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Nursing home visitors earn coupons

By Cang Wei in Nanjing | China Daily | Updated: 2016-12-17 06:49

A nursing home in Suzhou, Jiangsu province, offers rewards to encourage people to visit their parents and relatives.

According to Fuxing Nursing Home, people who visit the home more than 30 times in two months can get a voucher worth 200 yuan ($29). A 100-yuan voucher will be given if they visit more than 20 times in two months. The voucher can be used to pay for the nursing home's fees.

Yin Zongyin, a director of the home, said that the rewards, though not too much, have successfully reminded many people to visit.

The policy was issued about two months ago. Before that, of the 512 seniors in the home only 137 were visited twice a month, 126 once a month and 134 once every two months. No one visited the 77 who often say they feel lonely, he said.

But since the coupon was introduced, 129 seniors have had people visit them more than 30 times, 38 more than 20 times and 60 more than 10 times, according to the nursing home.

"Nursing homes can provide professional services to the seniors, but we cannot provide the emotional comfort that only their children and relatives can give," Yin said.

Xiang Furong, a nurse with the home, said that the average age of the 512 seniors is 81 years old. Many of them want to be accompanied by their blood relatives, not by nursing home workers.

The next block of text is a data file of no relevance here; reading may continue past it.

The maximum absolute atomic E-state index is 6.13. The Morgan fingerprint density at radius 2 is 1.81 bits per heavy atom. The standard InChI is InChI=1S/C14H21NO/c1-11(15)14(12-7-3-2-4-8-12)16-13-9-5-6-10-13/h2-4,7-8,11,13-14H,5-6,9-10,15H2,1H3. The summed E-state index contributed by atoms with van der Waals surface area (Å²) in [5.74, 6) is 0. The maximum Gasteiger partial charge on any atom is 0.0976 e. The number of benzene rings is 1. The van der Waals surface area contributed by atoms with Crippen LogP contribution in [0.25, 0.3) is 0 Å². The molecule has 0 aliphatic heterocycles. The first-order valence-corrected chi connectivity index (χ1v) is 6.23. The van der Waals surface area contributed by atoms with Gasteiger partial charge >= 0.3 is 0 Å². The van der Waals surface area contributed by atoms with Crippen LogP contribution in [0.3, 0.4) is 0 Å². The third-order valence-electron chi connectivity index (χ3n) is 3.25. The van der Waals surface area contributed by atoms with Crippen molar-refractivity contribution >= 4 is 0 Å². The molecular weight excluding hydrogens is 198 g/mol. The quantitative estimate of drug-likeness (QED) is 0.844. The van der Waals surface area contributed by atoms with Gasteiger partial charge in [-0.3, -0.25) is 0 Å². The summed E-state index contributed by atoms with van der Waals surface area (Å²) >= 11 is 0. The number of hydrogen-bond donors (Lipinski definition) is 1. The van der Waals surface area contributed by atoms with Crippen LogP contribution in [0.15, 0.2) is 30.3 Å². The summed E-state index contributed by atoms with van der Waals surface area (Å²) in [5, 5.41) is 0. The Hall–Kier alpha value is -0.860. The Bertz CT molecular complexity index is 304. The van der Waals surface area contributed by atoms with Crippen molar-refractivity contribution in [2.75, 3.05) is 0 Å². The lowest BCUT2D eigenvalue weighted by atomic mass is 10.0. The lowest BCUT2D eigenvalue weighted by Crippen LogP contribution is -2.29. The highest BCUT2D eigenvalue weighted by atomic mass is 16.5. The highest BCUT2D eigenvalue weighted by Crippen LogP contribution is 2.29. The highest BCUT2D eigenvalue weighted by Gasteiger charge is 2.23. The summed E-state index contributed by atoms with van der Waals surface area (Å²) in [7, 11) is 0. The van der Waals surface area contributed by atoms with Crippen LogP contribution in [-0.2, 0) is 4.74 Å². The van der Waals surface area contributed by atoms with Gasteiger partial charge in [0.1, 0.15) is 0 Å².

"Some of the relatives feel ashamed when they know the policy," said Xiang. "After they visit the home, some seniors have better appetites and more smiles on their faces."

Wei Mouwen, dean of Fuxing Nursing Home, understands the dilemma people face when deciding whether to spend time at work or take care of elderly family members.

"For those bread-earners whose parents are getting old, they might not be able to have enough time to visit the home. For couples who are the only children in their families, they need to take care of four parents and their own children."

Wei said that with the senior population increasing rapidly, more families will face the problem of supporting their parents.

According to the National Health and Family Planning Commission, 222 million Chinese, accounting for more than 16 percent of the population, were 60 or older at the end of 2015. That number grows by about 10 million every year.

To encourage more people to support seniors, local governments are also rolling out more policies.

For example, Nanjing, capital of Jiangsu province, has offered money to those who take care of their family members at home. Beijing has planned similar policies, which will give salaries to jobless people who take care of their family members.

Beijing also suggests that people who take care of elderly family members be given holidays, including celebrating seniors' birthdays, going to hospitals and organizing activities on the Chongyang Festival for the elderly, according to a five-year work plan of the city.

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